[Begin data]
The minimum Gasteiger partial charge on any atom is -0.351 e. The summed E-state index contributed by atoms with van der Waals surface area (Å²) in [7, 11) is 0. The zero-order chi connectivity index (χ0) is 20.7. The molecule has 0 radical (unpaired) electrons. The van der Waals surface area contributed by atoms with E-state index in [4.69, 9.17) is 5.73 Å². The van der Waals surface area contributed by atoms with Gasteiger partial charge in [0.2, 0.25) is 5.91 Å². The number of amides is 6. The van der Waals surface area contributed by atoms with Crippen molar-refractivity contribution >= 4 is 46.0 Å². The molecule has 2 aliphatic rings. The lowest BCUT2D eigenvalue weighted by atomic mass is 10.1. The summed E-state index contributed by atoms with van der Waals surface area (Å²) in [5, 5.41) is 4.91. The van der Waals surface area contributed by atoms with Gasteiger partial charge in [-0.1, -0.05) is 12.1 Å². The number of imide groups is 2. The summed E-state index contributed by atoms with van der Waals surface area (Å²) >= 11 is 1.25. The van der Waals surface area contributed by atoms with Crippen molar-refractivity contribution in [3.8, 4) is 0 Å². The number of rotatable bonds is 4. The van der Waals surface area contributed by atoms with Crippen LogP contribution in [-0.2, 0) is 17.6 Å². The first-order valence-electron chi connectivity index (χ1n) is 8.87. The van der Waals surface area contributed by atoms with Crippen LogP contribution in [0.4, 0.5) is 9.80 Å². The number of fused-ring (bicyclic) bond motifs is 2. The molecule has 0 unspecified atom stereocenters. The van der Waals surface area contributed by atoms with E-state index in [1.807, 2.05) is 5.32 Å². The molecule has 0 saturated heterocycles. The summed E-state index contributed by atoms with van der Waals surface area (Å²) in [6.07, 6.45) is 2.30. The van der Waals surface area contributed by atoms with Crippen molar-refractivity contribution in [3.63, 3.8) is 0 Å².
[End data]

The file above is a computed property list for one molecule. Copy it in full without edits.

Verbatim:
The minimum Gasteiger partial charge on any atom is -0.351 e. The summed E-state index contributed by atoms with van der Waals surface area (Å²) in [7, 11) is 0. The zero-order chi connectivity index (χ0) is 20.7. The molecule has 0 radical (unpaired) electrons. The van der Waals surface area contributed by atoms with E-state index in [4.69, 9.17) is 5.73 Å². The van der Waals surface area contributed by atoms with Gasteiger partial charge in [0.2, 0.25) is 5.91 Å². The number of amides is 6. The van der Waals surface area contributed by atoms with Crippen molar-refractivity contribution >= 4 is 46.0 Å². The molecule has 2 aliphatic rings. The lowest BCUT2D eigenvalue weighted by atomic mass is 10.1. The summed E-state index contributed by atoms with van der Waals surface area (Å²) in [5, 5.41) is 4.91. The van der Waals surface area contributed by atoms with Gasteiger partial charge in [-0.1, -0.05) is 12.1 Å². The number of imide groups is 2. The summed E-state index contributed by atoms with van der Waals surface area (Å²) >= 11 is 1.25. The van der Waals surface area contributed by atoms with Crippen molar-refractivity contribution in [3.8, 4) is 0 Å². The number of rotatable bonds is 4. The van der Waals surface area contributed by atoms with Crippen LogP contribution in [-0.2, 0) is 17.6 Å². The first-order valence-electron chi connectivity index (χ1n) is 8.87. The van der Waals surface area contributed by atoms with Crippen LogP contribution in [0.4, 0.5) is 9.80 Å². The number of fused-ring (bicyclic) bond motifs is 2. The molecule has 0 unspecified atom stereocenters. The van der Waals surface area contributed by atoms with E-state index in [1.807, 2.05) is 5.32 Å². The molecule has 0 saturated heterocycles. The summed E-state index contributed by atoms with van der Waals surface area (Å²) in [6.07, 6.45) is 2.30. The van der Waals surface area contributed by atoms with Crippen molar-refractivity contribution in [3.63, 3.8) is 0 Å².